Should You Try Property Investment?

Should You Try Property Investment?

In terms of property investments, there are plenty of ways to put your money into bricks and mortar. How effective are those ways, though? Are the usual approaches to this sort of speculation badly designed, and unlikely to net you a meaningful profit? Certainly, problems exist with this model of investment. For example:

1. Buying a house has extra costs. The price of the apartment block, house or other property might seem reasonable, but have you factored in stamp duty? The cost of agents and solicitors? The price of searches and surveys? Even though many of the results are meaningless to you, every cost of buying a house to live in still applies when you are buying to sell on or let.

2. Renting has extra costs. It isn’t as simple as sitting back and letting a rental income flow in. You’re a landlord now, and that means you have both responsibilities and costs. You’ll need to pay the utility bills, as well as the cost of any repairs or renovations. You’ll need to pay a management company to collect the rent. You might even have legal fees to deal with in the event of problems with a tenant.

3. It takes effort. If all of that sounds like a great deal of trouble to go to, consider what you might need to do if you’re buying somewhere to refurbish and sell on. You’ll need to find building contractors, supervise the work, pay for materials, deal with delays and cost overruns, ensure that everything is completed to the correct standard… and that’s before you even start thinking about selling.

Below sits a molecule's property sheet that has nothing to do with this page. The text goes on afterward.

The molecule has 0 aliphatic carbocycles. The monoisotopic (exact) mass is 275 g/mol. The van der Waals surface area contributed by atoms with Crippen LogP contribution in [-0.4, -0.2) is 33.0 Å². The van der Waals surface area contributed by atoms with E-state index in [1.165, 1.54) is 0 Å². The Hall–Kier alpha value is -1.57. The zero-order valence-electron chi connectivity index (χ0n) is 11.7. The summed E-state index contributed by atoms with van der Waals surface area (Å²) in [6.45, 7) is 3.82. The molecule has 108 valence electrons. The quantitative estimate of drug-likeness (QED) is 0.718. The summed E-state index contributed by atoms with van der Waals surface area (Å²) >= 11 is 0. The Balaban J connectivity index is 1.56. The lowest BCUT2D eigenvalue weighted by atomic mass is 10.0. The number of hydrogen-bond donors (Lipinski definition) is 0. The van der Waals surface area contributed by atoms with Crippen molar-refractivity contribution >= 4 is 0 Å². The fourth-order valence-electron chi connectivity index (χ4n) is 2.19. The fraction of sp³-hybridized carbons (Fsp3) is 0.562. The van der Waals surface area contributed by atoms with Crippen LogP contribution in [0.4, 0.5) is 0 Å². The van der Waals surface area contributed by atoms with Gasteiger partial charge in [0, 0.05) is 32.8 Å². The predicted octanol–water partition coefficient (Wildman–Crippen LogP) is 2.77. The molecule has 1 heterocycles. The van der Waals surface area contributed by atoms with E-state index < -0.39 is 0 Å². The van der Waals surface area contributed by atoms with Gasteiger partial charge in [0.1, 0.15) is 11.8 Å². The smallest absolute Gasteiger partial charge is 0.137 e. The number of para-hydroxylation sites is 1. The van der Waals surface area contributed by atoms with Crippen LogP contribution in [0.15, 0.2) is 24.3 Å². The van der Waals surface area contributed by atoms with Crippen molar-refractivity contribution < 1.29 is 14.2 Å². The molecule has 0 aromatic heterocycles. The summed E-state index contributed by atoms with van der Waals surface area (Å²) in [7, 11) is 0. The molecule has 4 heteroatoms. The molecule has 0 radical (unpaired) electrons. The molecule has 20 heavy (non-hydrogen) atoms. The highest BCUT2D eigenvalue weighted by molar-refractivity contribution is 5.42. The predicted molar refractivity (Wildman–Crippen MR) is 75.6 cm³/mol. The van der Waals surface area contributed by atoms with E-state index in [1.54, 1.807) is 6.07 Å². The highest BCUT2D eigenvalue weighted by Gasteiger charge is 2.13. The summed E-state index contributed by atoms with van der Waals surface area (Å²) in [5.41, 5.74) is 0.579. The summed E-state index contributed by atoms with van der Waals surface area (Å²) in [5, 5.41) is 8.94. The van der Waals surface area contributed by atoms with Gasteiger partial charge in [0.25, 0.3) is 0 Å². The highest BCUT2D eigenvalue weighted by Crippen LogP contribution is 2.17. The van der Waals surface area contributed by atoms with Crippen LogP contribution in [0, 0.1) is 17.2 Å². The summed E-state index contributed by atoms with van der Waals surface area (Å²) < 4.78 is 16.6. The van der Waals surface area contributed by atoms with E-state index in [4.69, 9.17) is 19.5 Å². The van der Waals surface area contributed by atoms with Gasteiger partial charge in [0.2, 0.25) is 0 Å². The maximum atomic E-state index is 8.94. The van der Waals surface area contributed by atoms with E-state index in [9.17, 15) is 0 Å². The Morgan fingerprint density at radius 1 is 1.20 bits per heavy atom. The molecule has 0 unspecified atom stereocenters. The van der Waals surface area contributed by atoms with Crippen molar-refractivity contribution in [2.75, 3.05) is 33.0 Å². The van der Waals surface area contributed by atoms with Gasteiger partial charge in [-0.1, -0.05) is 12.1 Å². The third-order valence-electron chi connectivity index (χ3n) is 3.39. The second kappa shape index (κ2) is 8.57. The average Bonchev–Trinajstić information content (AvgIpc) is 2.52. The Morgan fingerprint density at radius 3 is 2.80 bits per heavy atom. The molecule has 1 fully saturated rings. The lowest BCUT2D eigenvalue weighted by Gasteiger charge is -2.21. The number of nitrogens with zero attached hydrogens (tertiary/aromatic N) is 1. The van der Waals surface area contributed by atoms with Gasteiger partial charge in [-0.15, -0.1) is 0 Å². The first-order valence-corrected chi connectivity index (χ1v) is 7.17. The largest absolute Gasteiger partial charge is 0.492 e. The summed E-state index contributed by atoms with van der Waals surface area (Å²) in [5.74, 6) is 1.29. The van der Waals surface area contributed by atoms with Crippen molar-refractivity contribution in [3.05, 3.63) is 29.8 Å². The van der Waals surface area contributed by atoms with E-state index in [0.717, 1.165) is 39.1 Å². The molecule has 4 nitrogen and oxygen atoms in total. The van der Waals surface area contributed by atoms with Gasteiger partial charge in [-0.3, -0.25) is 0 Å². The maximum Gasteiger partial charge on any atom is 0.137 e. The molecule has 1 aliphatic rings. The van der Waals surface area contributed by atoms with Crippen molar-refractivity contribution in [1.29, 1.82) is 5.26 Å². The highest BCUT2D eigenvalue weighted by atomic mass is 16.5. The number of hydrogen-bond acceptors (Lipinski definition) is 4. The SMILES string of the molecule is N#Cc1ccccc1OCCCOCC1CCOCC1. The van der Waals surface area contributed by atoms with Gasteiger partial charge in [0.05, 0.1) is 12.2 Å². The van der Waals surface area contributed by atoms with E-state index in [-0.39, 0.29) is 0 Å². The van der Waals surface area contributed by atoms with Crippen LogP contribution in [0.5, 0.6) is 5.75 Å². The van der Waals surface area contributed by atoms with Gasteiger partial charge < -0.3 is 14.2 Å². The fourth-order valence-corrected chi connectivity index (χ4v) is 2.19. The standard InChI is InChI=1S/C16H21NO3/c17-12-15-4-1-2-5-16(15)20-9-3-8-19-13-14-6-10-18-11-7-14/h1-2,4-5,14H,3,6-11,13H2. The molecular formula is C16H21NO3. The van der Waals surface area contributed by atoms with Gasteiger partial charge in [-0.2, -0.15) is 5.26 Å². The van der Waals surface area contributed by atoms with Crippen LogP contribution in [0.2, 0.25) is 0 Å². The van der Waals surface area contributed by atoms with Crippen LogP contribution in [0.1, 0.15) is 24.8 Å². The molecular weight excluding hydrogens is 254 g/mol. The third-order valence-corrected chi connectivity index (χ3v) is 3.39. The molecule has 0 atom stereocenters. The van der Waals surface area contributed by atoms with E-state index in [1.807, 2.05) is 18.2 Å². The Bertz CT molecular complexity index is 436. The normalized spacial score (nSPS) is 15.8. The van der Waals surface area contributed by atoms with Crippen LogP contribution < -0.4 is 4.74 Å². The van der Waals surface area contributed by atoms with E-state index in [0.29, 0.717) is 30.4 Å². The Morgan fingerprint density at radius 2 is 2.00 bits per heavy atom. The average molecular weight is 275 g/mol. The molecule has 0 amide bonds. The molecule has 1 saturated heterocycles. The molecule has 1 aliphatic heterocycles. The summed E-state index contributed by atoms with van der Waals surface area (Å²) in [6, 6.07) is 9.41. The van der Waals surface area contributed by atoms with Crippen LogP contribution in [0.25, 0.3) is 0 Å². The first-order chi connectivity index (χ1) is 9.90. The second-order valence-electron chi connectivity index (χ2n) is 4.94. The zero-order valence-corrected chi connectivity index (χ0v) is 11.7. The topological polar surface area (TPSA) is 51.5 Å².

4. Once you do, yet another set of fees from agents and solicitors hits you. Plus, there is the time and effort involved in finding a buyer, which may involve having to reduce the price you are asking for the property several times.

5. Overall, therefore, there is the potential for things to go bad very quickly. The worst part is that schemes designed to protect you from problems, such as negative gearing ones, often don’t work quite as well as they seem to. Negative gearing, in particular, only works while the market is rising, and can actually end up costing you more when conditions are poor.

All of that probably sounds like an attempt to put you off speculating in property for good. It isn’t. What it is, is a warning against putting your money into more traditional approaches without the proper thought. You are committing a great deal of money, and potentially exposing yourself to dangerous losses, so you need to be sure of what you are getting into, and whether it is the best option for you.

Other options do exist beside traditional property investment. NSW offers several opportunities to put up money in a much less active way, acting simply as the provider of finance rather than as an involved property manager. If the hidden costs and effort of other methods don’t appeal to you, you might find that to be a better option for your needs.